Female hedgies kick dust in their male counterparts’ faces

LONDON: Hedge funds run by women have fallen only half as much in the financial crisis as those managed by men. The value of female-managed funds has dropped by 9.6 per cent in the past year, compared with 19 per cent for the rest, according to Chicago-based Hedge Fund Research.

Women investment managers have also performed better over the past decade, with an average annual return of more than 9 per cent, while hedge funds overall delivered 5.82 per cent. The findings were showcased in a research paper presented at the Women’s Forum for the Economy and Society in Deauville, France, at the weekend. They are supported by Hedge Fund Research’s diversity index, which tracks the performance of other minority groups along with women. Funds run by women accounted for roughly 50 per cent of the index, which returned an average of 8.21 per cent a year since 2003, compared with 5.98 per cent for the field as a whole.

Despite women’s apparent prowess, in early 2008 they were running only 3 per cent of the $1.9 trillion then invested in hedge funds. Female hedgies, such as Leda Braga, at London-based BlueCrest Capital Management, are a tiny minority.

The paper by the US National Council for Research on Women says they suffer “capital punishment”, finding it harder to raise the finance to start up fund management firms and experiencing more difficulty in attracting money from investors. The average size of funds run by women and minorities is $73.7 million, compared with $308.2 million among men.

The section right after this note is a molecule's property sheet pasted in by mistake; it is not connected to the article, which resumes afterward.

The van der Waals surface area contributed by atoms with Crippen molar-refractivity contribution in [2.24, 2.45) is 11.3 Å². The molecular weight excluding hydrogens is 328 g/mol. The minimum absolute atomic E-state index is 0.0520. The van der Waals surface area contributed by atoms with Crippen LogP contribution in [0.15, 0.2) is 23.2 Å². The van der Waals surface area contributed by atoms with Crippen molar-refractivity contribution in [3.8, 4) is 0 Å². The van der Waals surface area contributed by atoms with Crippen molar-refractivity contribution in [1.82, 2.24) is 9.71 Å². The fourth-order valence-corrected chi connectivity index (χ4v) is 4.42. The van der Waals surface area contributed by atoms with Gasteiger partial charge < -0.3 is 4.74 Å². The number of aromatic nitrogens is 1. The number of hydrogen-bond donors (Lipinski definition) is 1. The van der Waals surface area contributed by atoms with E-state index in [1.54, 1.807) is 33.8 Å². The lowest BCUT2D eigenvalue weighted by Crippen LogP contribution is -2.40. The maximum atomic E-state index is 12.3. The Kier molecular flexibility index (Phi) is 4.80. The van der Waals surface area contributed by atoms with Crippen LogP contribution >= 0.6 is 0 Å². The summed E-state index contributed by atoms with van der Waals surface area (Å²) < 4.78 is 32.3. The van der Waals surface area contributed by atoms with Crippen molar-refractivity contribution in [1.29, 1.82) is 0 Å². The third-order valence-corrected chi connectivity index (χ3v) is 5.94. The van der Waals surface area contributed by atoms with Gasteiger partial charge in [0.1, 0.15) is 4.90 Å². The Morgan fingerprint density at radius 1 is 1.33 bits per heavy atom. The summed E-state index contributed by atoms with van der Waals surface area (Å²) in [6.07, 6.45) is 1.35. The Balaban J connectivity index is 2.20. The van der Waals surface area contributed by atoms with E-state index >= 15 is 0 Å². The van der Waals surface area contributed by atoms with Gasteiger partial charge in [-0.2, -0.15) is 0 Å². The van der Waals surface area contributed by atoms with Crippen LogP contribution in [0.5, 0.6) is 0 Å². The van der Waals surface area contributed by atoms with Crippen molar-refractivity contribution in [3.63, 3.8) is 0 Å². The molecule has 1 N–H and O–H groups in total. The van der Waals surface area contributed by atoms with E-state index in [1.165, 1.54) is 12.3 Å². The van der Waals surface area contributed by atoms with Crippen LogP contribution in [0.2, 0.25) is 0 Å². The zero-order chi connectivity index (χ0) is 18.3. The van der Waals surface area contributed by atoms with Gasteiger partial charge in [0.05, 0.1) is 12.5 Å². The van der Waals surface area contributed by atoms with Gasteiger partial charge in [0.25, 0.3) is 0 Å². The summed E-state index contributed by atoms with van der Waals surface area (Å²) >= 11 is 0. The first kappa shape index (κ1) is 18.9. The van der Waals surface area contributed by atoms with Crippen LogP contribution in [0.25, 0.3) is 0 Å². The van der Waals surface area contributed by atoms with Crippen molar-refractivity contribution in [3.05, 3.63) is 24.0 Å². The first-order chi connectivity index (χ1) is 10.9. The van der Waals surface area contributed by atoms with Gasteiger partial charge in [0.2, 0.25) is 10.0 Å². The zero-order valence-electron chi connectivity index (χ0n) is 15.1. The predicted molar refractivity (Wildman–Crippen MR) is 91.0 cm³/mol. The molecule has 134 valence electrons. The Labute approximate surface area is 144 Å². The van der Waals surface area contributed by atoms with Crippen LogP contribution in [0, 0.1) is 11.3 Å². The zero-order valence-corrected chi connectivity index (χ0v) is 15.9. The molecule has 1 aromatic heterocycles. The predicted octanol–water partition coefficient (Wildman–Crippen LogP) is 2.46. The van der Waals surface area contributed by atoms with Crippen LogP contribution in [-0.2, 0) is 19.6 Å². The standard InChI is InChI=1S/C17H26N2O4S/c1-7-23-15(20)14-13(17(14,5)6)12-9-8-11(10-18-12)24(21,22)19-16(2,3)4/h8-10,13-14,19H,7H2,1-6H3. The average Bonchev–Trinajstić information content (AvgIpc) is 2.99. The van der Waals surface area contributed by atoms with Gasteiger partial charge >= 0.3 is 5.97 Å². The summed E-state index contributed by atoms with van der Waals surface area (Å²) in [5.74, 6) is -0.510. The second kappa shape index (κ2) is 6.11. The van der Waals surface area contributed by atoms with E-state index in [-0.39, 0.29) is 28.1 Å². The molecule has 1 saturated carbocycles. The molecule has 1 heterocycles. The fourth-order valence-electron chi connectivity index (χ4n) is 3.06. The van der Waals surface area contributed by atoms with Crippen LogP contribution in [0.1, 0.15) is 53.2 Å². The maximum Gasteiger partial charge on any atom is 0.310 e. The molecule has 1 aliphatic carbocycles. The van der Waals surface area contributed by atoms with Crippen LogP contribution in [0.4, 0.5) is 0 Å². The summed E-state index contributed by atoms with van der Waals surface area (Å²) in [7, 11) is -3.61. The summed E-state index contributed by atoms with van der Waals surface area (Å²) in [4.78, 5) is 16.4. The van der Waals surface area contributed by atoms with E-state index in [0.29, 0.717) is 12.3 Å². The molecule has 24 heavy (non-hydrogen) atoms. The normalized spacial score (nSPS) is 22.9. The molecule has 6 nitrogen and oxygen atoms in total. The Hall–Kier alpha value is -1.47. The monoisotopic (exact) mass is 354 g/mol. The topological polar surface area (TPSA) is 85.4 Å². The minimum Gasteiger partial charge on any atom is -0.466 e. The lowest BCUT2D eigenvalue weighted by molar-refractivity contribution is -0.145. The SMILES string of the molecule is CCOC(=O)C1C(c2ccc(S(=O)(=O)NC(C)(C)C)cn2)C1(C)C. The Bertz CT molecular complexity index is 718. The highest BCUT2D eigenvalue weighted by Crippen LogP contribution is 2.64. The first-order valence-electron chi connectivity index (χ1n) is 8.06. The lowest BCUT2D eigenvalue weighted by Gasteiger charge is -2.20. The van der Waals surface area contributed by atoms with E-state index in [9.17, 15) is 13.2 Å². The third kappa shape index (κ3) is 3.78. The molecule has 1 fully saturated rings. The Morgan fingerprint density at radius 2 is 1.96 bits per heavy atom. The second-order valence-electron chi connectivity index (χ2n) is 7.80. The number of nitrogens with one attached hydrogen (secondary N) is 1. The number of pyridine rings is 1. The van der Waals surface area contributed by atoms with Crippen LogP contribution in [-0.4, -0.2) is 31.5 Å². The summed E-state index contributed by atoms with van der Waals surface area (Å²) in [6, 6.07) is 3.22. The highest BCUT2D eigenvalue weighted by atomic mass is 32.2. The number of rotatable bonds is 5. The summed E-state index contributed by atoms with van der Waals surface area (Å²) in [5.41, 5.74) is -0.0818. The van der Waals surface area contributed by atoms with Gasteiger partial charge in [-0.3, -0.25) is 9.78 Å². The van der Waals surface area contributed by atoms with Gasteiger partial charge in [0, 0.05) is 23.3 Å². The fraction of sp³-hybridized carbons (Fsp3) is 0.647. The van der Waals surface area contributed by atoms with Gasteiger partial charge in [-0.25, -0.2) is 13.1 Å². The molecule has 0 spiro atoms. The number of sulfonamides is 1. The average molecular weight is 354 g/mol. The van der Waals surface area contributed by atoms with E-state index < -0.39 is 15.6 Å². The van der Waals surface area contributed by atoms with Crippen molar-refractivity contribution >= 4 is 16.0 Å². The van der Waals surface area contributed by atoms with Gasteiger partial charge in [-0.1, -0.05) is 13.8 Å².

One female asset manager said: “With a man ... you might dismiss something as a bad day, with a woman it’s seen as a sign of instability. Somewhere, buried deep in the psychology, is the notion that people don’t trust us with their cash.”

The NCRW argues a better mix of male and female investment styles would lead to greater market stability. Linda Basch, its president, called for a change in the chilly workplace culture for female investment professionals and said women needed to gain critical mass in the finance industry: “It is uncomfortable to be the only skirt in the room. This is a time when we need women, with their more tempered approach to risk, as well as men.” Jacki Zehner, a former partner at Goldman Sachs, who initiated the report, said: “Where women are present at decision-making tables, the quality of those decisions improves.”

NCRW’s work supports the views put forward by investment banker Ros Altmann and Professor Charles Goodhart of the London School of Economics at the Treasury select committee on women in the City last week. They argued the financial crash was less likely to have happened if there had been more women in senior positions in the industry. Goodhart said their more cautious and long-term outlook could prove a more positive trait than the aggressive, risk-taking stance of men.